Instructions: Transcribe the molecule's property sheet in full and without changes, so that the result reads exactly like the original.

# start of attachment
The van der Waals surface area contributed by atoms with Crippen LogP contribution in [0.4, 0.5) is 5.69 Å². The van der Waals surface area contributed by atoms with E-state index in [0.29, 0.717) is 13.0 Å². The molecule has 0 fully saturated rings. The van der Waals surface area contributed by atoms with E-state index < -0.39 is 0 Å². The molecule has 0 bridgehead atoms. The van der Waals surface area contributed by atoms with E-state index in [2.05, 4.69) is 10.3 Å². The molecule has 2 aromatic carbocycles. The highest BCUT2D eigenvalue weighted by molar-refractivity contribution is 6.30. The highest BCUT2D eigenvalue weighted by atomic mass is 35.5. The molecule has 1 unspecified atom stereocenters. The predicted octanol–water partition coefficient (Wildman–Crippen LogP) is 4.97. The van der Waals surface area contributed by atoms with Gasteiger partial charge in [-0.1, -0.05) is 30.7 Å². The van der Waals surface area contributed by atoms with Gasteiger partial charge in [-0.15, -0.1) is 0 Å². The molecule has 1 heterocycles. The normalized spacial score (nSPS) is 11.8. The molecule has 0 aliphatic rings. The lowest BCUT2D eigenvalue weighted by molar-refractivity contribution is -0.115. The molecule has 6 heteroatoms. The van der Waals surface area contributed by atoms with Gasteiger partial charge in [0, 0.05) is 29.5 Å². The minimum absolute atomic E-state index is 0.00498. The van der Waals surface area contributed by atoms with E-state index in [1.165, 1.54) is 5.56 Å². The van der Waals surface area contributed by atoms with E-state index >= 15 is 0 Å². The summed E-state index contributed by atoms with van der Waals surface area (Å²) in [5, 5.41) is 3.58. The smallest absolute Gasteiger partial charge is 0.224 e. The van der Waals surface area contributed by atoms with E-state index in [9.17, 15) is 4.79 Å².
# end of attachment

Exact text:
The van der Waals surface area contributed by atoms with Crippen LogP contribution in [0.4, 0.5) is 5.69 Å². The van der Waals surface area contributed by atoms with E-state index in [0.29, 0.717) is 13.0 Å². The molecule has 0 fully saturated rings. The van der Waals surface area contributed by atoms with E-state index < -0.39 is 0 Å². The molecule has 0 bridgehead atoms. The van der Waals surface area contributed by atoms with E-state index in [2.05, 4.69) is 10.3 Å². The molecule has 2 aromatic carbocycles. The highest BCUT2D eigenvalue weighted by molar-refractivity contribution is 6.30. The highest BCUT2D eigenvalue weighted by atomic mass is 35.5. The molecule has 1 unspecified atom stereocenters. The predicted octanol–water partition coefficient (Wildman–Crippen LogP) is 4.97. The van der Waals surface area contributed by atoms with Gasteiger partial charge in [-0.1, -0.05) is 30.7 Å². The van der Waals surface area contributed by atoms with Gasteiger partial charge in [-0.15, -0.1) is 0 Å². The molecule has 1 heterocycles. The normalized spacial score (nSPS) is 11.8. The molecule has 0 aliphatic rings. The lowest BCUT2D eigenvalue weighted by molar-refractivity contribution is -0.115. The molecule has 6 heteroatoms. The van der Waals surface area contributed by atoms with Gasteiger partial charge in [0, 0.05) is 29.5 Å². The minimum absolute atomic E-state index is 0.00498. The van der Waals surface area contributed by atoms with E-state index in [1.165, 1.54) is 5.56 Å². The van der Waals surface area contributed by atoms with E-state index >= 15 is 0 Å². The summed E-state index contributed by atoms with van der Waals surface area (Å²) in [5, 5.41) is 3.58. The smallest absolute Gasteiger partial charge is 0.224 e. The van der Waals surface area contributed by atoms with E-state index in [9.17, 15) is 4.79 Å².